Russia Breathes Life Into CSTO
Until now it has been a dead letter and now it's... somehow worse
NATO is supposedly a defensive alliance. This of course is a lie. In what possible way is Belgium allied to Albania, or Portugal to Norway? In what possible way is Turkey allied to Greece?? In fact, “NATO” does not describe the relationship of the members to each other. It describes their relationship to the United States. NATO is a collection of Empire’s vassals who are respectable-looking enough or important enough (Turkey) to be inducted into a formal grouping of America’s vassals. Its real purpose isn’t for Romania to defend Spain and for Slovakia to help defend Italy but to provide extra capacity (manpower, jets, political cover) for Imperial adventures against rogue states (Yugoslavia, Libya, Afghanistan) and against Russia.
Similarly, CSTO, the mini-Warsaw Pact composed of six post-Soviet countries is supposedly a defensive alliance. This too is false. Are we to believe that should it come to war Tajikistan will defend Russia, Belarus will defend Armenia, and Armenia will defend Kirghizia? Nonsense. Should a state-on-state war break out every one of them is on their own. Russia will likely help but it would have done so anyway. So then is CSTO just a formal grouping of Russia’s vassals? No, because Moscow has nowhere near the influence over these states that the US has over NATO members. (Kazakhstan and Armenia in particular curse their geography that has prevented them from hitching their wagon to the US.) So then what CSTO is?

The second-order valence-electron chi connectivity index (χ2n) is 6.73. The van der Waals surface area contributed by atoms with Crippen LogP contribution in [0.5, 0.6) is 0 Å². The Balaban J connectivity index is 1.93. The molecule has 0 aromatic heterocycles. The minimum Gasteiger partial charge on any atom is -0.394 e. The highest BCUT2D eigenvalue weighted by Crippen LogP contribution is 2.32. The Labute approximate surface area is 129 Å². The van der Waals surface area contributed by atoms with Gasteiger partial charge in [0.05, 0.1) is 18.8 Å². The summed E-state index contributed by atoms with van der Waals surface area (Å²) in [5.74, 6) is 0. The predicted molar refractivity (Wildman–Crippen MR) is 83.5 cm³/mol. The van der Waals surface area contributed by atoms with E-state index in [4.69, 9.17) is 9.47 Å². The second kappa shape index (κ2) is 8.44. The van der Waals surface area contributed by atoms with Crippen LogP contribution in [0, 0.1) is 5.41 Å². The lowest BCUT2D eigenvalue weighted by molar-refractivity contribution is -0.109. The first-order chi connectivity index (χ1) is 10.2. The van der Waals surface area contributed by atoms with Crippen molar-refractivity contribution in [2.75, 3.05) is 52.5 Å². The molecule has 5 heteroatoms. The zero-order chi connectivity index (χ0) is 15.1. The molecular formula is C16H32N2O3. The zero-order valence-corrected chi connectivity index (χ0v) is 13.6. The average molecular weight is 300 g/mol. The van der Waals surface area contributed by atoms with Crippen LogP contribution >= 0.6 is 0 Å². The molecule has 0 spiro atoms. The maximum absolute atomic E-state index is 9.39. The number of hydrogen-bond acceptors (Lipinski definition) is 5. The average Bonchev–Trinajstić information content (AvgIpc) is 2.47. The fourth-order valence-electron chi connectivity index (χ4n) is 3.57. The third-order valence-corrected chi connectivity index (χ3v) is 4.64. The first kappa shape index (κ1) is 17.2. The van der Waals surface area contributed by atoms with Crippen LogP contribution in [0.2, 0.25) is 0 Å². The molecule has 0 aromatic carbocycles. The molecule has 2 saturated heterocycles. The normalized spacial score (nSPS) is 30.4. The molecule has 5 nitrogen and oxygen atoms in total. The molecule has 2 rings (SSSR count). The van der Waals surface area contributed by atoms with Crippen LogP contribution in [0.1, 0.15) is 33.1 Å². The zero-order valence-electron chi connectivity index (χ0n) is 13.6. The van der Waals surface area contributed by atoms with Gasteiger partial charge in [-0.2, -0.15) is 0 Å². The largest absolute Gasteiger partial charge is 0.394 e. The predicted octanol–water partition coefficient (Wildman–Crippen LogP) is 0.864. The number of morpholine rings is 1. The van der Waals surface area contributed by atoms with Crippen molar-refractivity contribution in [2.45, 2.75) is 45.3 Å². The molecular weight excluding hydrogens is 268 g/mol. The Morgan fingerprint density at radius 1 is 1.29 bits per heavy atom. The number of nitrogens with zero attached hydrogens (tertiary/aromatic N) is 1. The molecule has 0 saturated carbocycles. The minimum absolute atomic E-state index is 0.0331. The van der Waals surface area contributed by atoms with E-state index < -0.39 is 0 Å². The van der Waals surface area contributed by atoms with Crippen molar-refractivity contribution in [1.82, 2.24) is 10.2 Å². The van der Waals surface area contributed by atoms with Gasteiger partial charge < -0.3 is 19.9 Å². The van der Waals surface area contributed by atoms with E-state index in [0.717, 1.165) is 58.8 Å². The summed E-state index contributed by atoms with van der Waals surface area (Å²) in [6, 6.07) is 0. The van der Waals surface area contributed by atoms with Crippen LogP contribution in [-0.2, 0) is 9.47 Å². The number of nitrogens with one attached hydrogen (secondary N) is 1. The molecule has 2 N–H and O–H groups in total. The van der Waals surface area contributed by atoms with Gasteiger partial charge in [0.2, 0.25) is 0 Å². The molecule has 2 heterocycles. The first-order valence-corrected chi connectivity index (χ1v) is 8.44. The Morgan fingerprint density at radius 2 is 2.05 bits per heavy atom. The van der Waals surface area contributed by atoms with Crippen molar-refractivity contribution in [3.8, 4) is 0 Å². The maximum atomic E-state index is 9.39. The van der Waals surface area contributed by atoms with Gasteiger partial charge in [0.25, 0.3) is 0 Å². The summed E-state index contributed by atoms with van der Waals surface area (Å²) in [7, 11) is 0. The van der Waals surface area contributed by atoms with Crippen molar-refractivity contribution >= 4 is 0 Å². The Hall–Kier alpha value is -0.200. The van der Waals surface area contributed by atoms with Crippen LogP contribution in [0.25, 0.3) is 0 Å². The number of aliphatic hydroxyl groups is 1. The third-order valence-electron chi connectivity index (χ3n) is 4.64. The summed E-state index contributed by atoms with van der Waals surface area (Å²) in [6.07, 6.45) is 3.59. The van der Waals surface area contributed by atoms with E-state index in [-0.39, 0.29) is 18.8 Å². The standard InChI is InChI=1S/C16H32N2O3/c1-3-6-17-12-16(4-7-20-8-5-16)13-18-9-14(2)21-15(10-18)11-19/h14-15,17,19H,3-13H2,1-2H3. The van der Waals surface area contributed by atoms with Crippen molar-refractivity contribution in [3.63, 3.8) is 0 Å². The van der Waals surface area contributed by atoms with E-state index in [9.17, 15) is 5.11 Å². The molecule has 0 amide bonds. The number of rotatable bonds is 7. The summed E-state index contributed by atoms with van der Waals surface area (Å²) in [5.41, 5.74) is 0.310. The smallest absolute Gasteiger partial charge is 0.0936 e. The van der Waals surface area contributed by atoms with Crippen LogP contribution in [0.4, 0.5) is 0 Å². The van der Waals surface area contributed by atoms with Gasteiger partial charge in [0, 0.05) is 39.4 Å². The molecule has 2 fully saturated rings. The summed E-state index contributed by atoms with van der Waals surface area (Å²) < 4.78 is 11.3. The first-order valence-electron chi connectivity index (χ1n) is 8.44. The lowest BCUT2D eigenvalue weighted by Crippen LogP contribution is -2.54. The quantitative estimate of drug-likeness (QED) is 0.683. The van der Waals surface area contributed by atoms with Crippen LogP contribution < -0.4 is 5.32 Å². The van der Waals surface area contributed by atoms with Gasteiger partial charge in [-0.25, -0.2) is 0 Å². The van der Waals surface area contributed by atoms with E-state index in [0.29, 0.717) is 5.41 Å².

Well, up until now CSTO has been precisely nothing. It was a dead letter. A 1992 treaty that formalized an — in actuality non-existing — “allied” status to a weak and pro-Western Russia. It was little more than a way for a handful of the weakest and least anti-Russian of post-Soviet states to express they wanted to stay on good terms. (And in the case of Tajikistan and Armenia that they wanted Moscow’s help in their respective wars.)
Well, that has certainly changed now. 30 years after its stillborn birth CSTO has come alive as an… authoritarian support group. In 2020 when Lukashenko was dealing with protest and revolt Moscow advised him to change the constitution. In 2022 when the de-Russifying regime in Kazakhstan was dealing with same, Russia sent in the airborne. Quite the difference. It even made the humbled, Soros-backed Pashinyan lead the charge.